Note: MOAA Premium and Life members can access Military Caregivers: An Overview, a webinar featuring experts from the Elizabeth Dole Foundation about the basics of military caregiving. Click here for a list of other archived MOAA webinars.
The family members who quietly serve by supporting a veteran’s daily needs can find guidance and assistance through the VA’s Caregiver Support Line, which answers as many as 350 calls a day.
The hotline, hosted by the VA since 2011, connects veteran caregivers with responders who are professional social workers, trained counselors and experienced case managers. They help caregivers find resources inside the VA and community.
“It’s easy for many caregivers to feel jumbled up,” Colin Gooley, a responder for the Caregiver Support Line, said in a recent VA blog post about the line. “They feel really overwhelmed and they don’t know which direction to go, or that they don’t have anyone to really hear them out.”
You can reach the VA’s Caregiver Support Line at 1-855-260-3274. Learn more about the service, and find other support services, here. Besides counseling, the hotline also hosts monthly educational seminars to give self-care tips to caregivers.
More Caregiver Support
In conjunction with National Veterans Month, November is also National Family Caregivers Month, a time to honor the thousands of family members who help veterans with daily support – from picking up prescriptions to talking with doctors to understanding the veteran’s medical care needs. MOAA has long advocated for improved military caregiver services, both on its own and as part of The Military Coalition (TMC), a group of military and veteran service organizations with similar legislative agendas.
One of the benchmark pieces of veteran benefits legislation, the 2018 MISSION Act, included an expansion of the VA’s caregiver program. The VA missed its deadline to certify the IT caregiver management system last month, but MOAA and the TMC continue to work with the VA to meet goals set by the MISSION Act, avoid further delays for implementing the act’s provisions, and ensure funding is available to address technological concerns.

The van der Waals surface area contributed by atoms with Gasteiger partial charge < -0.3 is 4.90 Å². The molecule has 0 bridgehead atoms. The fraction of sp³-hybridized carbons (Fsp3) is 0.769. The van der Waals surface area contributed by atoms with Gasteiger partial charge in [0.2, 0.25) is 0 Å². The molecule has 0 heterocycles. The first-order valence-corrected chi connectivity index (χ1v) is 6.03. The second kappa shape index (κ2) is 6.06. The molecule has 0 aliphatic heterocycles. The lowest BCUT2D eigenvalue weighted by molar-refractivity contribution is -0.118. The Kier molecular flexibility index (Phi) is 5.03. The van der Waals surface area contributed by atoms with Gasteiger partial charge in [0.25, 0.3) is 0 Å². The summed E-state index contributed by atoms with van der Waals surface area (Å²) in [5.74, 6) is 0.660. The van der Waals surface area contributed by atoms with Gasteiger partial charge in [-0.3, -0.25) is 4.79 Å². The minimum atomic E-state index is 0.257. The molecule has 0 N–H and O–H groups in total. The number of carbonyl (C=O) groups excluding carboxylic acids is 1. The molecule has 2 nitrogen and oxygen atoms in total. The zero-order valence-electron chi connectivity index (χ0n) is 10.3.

As servicemembers who have deployed to Iraq and Afghanistan return home and join generations of previous veterans, MOAA recognizes that many will require long-term caregiving support. MOAA has partnered with The Elizabeth Dole Foundation to create Tips for Lifelong Caregiving, an online guide full of resources for military caregivers and their families, from financial assistance to tutorials on applying for benefits.
“The personal impact of providing care is enormous, the physical and emotional toll can be substantial, and navigating through the policies and procedures of various government agencies can be overwhelming,” MOAA President and CEO Lt. Gen. Dana T. Atkins, USAF (Ret), said in an introductory letter to the guide, calling it MOAA’s “small contribution to share information and best practices with the cadre of caregivers whose contributions are essential for the care of our military servicemembers and veterans.”